Steven H. Liang, PhD

Steven H. Liang, PhD

Assistant Professor of Radiology, HMS
Assistant Chemist, MGH

Email:   liang.steven@mgh.harvard.edu
Phone:   1-617-726-3404


Biography

I obtained my B.Sc (Honors) in chemistry at Tianjin University in 2003, followed by one year industry practice on the peptide synthesis. In 2004, I moved to Canada and pursued my Ph.D under the supervision of Professor Marco Ciufolini, Canada Research Chair in Synthetic Organic Chemistry, at the University of British Columbia. My doctoral research mainly focuses on natural product and analog synthesis for pharmaceutical application. It has involved (1) the synthesis of analogs of the antifungal natural product sordarin, in collaboration with Bayer CropScience; (2) development and optimization of intramolecular and bimolecular oxidative amidation, and application of this methodology to the total synthesis of (+)-lepadiformine, a potassium channel blocker, and to synthetic studies of tetrodotoxin and himandrine; (3) the synthesis of three fragments of the anticancer natural product diazonamide B. I have also devoted myself to independent research that has resulted in several articles as the corresponding author, for instance, (1) topic on synthesis of fully functionalized oxazoles in Current Organic Chemistry; (2) topic on antifungal natural product sordarin in Beilstein Journal of Organic Chemistry (one of the five most accessed articles in October 2008, 4400+ times open-accessed as of Nov 2011) and two chemical reagent reviews in Synlett. In early 2010, I started a new journey in the laboratory of Professor Elias J. Corey, Noble Laureate in Chemistry, in the Department of Chemistry and Chemical Biology at Harvard University. My postdoctoral research centers on the innovation of silicon-based reagents and their applications in natural product and bioactive analog synthesis. One of my contributions is the invention and commercialization of a new silyl protective reagent, which is highlighted on C&EN News, Synform and top one of most-read articles on Organic Letters in 2011.

In mid 2012, I accepted a junior faculty position in the Department of Radiology, Harvard Medical School and in the Division of Nuclear Medicine and Molecular Imaging, Massachusetts General Hospital. My organic synthesis experience and skills enable me to develop novel radiochemistry methods, labeled compounds and radiopharmaceuticals with 11C and 18F aimed at clinical applications in human subjects. Our recent projects are focused on: (1) a novel method of labeling the mGluR5 antagonist [18F]FPEB for in vivo quantitation of such receptor levels in patients suffering from Alzheimer’s Disease (AD) and (2) a new concept of  “Flow Hydrogenation in Radiochemistry” and its application of the automated radiosynthesis of [18F]CABS13 – the first PET radiotracer to explore the metals hypothesis of Alzheimer's disease; (3) new [11C]CO2 fixation and 11C-methylation reactions to prepare neuroimaging agents; (4) new methods for radiolabeling non-activated aromatics including [18F]fluoro-L-Dopa and (5) directly labeling pharmaceutical compounds with 11C or 18F without changing the chemical structure for pharmacokinetic studies.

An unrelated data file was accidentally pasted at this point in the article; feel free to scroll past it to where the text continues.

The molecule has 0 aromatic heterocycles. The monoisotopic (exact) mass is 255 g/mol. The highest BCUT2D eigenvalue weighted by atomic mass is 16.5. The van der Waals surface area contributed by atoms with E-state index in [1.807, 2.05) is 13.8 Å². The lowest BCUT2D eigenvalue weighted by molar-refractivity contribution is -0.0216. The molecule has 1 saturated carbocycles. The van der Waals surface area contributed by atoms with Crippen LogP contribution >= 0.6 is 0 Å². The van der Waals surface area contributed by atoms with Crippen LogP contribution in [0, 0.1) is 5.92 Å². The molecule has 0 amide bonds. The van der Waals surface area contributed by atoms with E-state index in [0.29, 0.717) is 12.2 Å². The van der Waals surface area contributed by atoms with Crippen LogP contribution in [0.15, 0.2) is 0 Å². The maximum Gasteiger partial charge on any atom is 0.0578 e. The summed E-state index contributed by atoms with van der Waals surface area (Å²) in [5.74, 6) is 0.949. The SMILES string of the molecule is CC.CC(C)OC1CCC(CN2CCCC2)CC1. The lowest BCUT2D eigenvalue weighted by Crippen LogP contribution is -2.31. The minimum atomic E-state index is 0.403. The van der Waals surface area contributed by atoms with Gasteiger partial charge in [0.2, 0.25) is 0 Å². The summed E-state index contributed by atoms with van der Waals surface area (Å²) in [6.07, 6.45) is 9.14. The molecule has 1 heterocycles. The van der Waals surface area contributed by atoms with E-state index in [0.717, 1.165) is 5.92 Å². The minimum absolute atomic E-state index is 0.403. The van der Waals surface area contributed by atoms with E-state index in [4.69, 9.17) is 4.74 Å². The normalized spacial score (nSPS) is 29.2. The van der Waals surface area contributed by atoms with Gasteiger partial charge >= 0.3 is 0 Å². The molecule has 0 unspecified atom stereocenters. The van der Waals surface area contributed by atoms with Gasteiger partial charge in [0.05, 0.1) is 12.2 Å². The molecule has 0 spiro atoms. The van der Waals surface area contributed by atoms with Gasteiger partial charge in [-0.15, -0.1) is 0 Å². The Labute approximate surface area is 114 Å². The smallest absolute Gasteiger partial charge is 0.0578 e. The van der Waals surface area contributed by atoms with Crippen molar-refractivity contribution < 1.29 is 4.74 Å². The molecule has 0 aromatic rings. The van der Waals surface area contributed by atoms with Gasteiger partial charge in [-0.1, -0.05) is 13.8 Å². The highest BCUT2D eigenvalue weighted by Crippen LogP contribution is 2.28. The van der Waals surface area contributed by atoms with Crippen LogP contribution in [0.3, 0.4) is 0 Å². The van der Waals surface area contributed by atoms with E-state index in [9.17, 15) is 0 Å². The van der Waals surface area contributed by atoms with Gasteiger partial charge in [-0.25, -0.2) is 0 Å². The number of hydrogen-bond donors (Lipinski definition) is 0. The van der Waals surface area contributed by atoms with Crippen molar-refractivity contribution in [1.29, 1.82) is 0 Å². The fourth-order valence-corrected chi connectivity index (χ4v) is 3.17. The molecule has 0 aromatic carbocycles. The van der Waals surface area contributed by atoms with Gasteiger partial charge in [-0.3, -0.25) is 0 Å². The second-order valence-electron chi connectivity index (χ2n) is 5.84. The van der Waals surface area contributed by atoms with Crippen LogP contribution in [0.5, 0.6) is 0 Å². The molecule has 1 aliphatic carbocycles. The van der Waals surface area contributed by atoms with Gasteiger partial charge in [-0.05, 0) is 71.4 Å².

Education

  • B.Sc. in Chemistry, 2003, Tianjin University, Tianjin, P.R. China
  • Ph.D in Chemistry, 2010, University of British Columbia, Vancouver, B.C., Canada - Advisor: Professor Marco Ciufolini

Professional Positions

  • NSERC Postdoctoral Fellow, 2010 – 2012, Department of Chemistry and Chemical Biology, Harvard University, MA - Advisor: Professor E.J. Corey
  • Associate, 2012 – Present, Department of Chemistry and Chemical Biology, Harvard University, MA
  • Assistant in Chemistry, 2012 – Present, Division of Nuclear Medicine and Molecular Imaging, Massachusetts General Hospital, Boston, MA
  • Instructor in Radiology, 2012 – 2013, Department of Radiology, Harvard Medical School, Boston, MA
  • Assistant Professor of Radiology, 2013 – Present, Department of Radiology, Harvard Medical School, Boston, MA

Awards

  • 2014 First Place, Young Investigator Award, Society of Nuclear Medicine (Radiopharmaceutical Sciences Council)
  • 2014 The Dr. Michael J. Welch Foundation Travel Grant
  • 2013 Alzheimer’s Drug Discovery Foundation Young Investigator Award
  • 2013 Drew University Resident School of Medicinal Chemistry Scholarship
  • 2012 American Chemical Society, Center for Professional Development Scholarship
  • 2010 Postdoctoral Fellowship by Natural Sciences and Engineering Research Council of Canada
  • 2009 American Chemical Society, Division of Organic Chemistry Travel Award
  • 2009 University of British Columbia Graduate Travel Award
  • 2008 Chinese Government Excellent Overseas Student Award
  • 2008 Gladys Estella Laird Research Fellowship
  • 2008 University of British Columbia Graduate Fellowship
  • 2007 University of British Columbia Department of Chemistry Travel Fund
  • 2004 University of British Columbia Ph.D. Tuition Award
  • 2003 Excellent Student Award, Tianjin University
  • 2002 Takeda Scholarship
  • 2001 K.C. Wong Memorial Scholarship

 

Publications since joining MGH

  • B. Rotstein, N. Stephenson, N. Vasdev* and S.H. Liang* “Spirocyclic hypervalent iodine(III)-mediated radiofluorination of non-activated and hindered aromatics” Nature Communications 2014, 5, 4365-4369. DOI:10.1038/ncomms5365